I did warn you in previous posts that I’m on a mission to catch up with putting photos of my creations from the last year that I’ve not blogged before up to this site, so yes, today I have a batch of Christmas cards from last Christmas to show you.
To be honest, I didn’t get photos of half the cards I made, just makeing and getting them written and into envelopes was energy sapping before Christmas. To be even more honest, I didn’t even get cards made for everybody I wanted to make cards for.
I had an order early on from an aunt for three dozen Christmas cards and I made those in three batches of a dozen each. So today’s makes are one of those batches.
To make it easy for me to make the cards the batch I’m going to show you today were all made in a similar style. A4 base card scored to make an A5 card. An image from one of the selection of Hunkydory “Little Book” I’ve got. Some simple matting and layering, and a peeloff greeting.
All the accounts are being hacked”
No! “All the” nothing are being hacked. If All were being hacked then the hackers would have more than likely changed the account password, and the person copying the “information” without checking whether it actually makes sense would quite probably not have access to their own FB account to post the copied piece.
There are always hackers out there trying to hack people’s accounts, of all sorts not just FB, and one of the best ways to avoid being hacked is to have good, strong, different, passwords on all accounts. Make it difficult for them to hack, and have as little information about yourself included as possible – even use incorrect information as answers to questions that some sites use, so for example, if your mother’s brother David Davies is a FB friend and your interaction makes it clear what your relationship is, then don’t use Davies as an answer to your mother’s maiden name question on your banks site. It would be an easy one for hackers to guess, not necessarily to gain access to FB account but to other things. So lie when you initially set up an account and give answers to questions. Just remember what the lie was – use a password protected password keeper and note taker. Favourite teacher, first pet, favourite colour, food, etc, etc, are all things a determined hacker might read on your FB page and use to convince others they are you.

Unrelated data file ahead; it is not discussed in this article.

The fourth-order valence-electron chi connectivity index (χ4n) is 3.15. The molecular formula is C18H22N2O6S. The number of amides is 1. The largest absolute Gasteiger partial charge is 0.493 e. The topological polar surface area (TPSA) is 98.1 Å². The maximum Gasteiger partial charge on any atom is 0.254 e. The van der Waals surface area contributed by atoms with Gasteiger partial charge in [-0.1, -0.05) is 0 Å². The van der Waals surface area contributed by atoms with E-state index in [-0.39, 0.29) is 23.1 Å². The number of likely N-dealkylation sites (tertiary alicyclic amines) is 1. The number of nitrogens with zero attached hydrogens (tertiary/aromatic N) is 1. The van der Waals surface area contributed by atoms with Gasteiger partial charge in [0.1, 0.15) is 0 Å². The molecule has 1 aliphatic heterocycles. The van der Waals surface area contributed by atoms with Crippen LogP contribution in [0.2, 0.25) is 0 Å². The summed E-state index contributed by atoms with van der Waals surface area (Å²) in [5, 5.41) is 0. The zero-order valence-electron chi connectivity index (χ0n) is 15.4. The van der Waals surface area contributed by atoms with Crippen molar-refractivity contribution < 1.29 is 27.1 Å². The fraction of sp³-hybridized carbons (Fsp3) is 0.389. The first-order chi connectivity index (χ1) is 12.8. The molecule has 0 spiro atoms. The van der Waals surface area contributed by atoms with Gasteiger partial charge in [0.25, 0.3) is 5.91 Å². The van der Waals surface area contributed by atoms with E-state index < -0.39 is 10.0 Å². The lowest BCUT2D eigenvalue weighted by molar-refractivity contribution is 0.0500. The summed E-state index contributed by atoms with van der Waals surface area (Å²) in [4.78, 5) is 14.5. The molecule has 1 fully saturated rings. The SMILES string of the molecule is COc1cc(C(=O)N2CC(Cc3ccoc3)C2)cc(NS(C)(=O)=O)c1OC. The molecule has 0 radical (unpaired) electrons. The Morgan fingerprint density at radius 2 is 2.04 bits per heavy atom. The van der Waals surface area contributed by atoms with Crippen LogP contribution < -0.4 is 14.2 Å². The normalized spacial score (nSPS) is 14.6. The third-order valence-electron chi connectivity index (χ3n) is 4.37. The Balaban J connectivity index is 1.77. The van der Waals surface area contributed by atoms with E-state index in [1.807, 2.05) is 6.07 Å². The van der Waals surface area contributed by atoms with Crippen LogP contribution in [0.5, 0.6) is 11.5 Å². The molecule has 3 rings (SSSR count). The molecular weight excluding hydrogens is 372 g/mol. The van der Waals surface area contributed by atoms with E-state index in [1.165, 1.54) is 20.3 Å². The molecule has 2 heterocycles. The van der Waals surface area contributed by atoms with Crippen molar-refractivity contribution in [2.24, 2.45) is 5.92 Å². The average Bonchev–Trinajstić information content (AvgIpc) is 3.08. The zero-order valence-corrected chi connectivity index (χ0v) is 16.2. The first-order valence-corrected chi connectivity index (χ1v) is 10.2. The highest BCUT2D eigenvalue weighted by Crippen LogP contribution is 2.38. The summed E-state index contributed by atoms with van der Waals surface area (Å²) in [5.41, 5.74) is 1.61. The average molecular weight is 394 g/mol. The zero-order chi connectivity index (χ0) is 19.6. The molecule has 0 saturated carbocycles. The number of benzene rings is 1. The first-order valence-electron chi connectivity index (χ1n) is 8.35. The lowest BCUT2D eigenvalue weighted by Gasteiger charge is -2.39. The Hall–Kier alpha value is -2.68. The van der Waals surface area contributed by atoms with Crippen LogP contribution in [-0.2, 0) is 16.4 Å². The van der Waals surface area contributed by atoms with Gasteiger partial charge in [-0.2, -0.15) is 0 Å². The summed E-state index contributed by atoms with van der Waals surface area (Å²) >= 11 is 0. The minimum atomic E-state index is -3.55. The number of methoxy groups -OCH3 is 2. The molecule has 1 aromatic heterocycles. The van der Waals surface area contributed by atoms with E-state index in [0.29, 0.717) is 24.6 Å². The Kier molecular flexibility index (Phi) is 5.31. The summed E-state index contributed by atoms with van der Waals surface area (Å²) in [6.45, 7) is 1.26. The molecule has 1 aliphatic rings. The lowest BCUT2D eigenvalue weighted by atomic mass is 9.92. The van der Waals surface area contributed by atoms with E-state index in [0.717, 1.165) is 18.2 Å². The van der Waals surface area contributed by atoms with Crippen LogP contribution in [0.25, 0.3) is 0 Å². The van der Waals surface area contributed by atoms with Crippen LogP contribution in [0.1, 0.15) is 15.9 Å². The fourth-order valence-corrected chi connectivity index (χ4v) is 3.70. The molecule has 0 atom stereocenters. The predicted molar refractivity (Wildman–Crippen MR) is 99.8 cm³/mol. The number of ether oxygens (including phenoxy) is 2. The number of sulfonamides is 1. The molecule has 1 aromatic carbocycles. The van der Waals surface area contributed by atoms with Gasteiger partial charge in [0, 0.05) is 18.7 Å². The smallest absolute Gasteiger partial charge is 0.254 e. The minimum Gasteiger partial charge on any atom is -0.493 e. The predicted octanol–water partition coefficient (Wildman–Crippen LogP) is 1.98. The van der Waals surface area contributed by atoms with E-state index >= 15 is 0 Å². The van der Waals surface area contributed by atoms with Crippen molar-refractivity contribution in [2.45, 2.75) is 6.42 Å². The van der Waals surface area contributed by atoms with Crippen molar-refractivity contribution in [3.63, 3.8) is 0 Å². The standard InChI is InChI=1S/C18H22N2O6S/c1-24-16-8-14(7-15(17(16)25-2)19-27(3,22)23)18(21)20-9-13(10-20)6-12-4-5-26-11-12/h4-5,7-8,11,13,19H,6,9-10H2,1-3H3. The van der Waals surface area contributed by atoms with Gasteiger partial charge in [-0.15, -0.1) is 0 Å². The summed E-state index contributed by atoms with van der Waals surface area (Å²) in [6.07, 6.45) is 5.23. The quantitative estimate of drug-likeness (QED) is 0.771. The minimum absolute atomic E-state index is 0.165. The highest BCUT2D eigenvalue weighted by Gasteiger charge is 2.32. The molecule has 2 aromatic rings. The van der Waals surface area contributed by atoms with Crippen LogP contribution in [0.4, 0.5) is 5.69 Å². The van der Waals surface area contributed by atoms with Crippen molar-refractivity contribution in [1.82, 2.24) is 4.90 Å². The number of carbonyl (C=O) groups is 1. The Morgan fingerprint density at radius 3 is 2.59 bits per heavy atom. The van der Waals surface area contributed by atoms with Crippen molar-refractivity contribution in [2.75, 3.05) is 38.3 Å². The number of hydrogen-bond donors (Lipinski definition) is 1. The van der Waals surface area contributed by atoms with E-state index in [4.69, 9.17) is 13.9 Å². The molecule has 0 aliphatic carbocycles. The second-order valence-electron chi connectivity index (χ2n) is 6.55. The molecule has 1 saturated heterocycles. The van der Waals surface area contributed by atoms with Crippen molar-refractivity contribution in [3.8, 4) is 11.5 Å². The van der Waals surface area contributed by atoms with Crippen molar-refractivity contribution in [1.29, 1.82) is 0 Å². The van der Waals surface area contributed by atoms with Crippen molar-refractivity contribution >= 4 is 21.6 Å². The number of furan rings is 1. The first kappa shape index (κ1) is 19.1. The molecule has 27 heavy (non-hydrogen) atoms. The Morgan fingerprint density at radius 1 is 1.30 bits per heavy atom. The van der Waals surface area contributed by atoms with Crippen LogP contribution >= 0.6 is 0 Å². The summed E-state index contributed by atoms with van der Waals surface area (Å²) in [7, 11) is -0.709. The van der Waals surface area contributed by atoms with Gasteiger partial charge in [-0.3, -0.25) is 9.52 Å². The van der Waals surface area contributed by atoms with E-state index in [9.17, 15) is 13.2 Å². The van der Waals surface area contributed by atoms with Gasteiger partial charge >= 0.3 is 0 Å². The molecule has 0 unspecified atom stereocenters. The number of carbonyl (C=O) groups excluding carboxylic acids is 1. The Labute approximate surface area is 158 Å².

Hackers may have a go at hacking accounts they come across, but “All accounts” are not getting hacked.
“The profile picture and your name are used to create a new facebook account.” Well this isn’t a description of hacking in the first place, this is cloneing. And yes, there is a lot of cloneing going on, but nowhere near “All the accounts”. Don’t know whether it’s just prevalent in crafting circles because we are such a large community with a large circle of FB friends, with others we come into contact with through crafting groups, or whether other hobbies are targeted as well, so yes, we are all likely to come into contact with a cloned account every now and then, but it is likely to be a small proportion of our FB friends or ourselves who are affected by being cloned. And getting cloned means that all the cloners have got access to is what’s public on your profile. So, yes, cloners do copy pictures and basic information from the profile of the person being cloned and use it to create a copy account.
And, of course, they target people who have lots of friends when looking for somebody to clone, because they have a long list of people ready to try and con. The first con is, as the half truth posts are saying, to send out friend requests from the clone account to all your friends, hopeing “your friends think it’s you and accept” – unless your friends have their wits about them, have a bit of sense, and say to themselves, “hang on a moment, I’m already friends with her/him”.
“From this moment, the pirates can write what they want under your name!!” Actually, from the moment the cloners create the clone account they can write anything they want in that clone account or any wall they have posting or commenting rites to, but usually they write very little because a different way of writing may give them away to anybody they are trying to con into friending them. They can never write everywhere the person they cloned can write because just cloneing and coning one friend to befriend them doesn’t give them that sort of access, but of course, if they can write on the posts of anybody who’s accepted their requests. They rarely do though.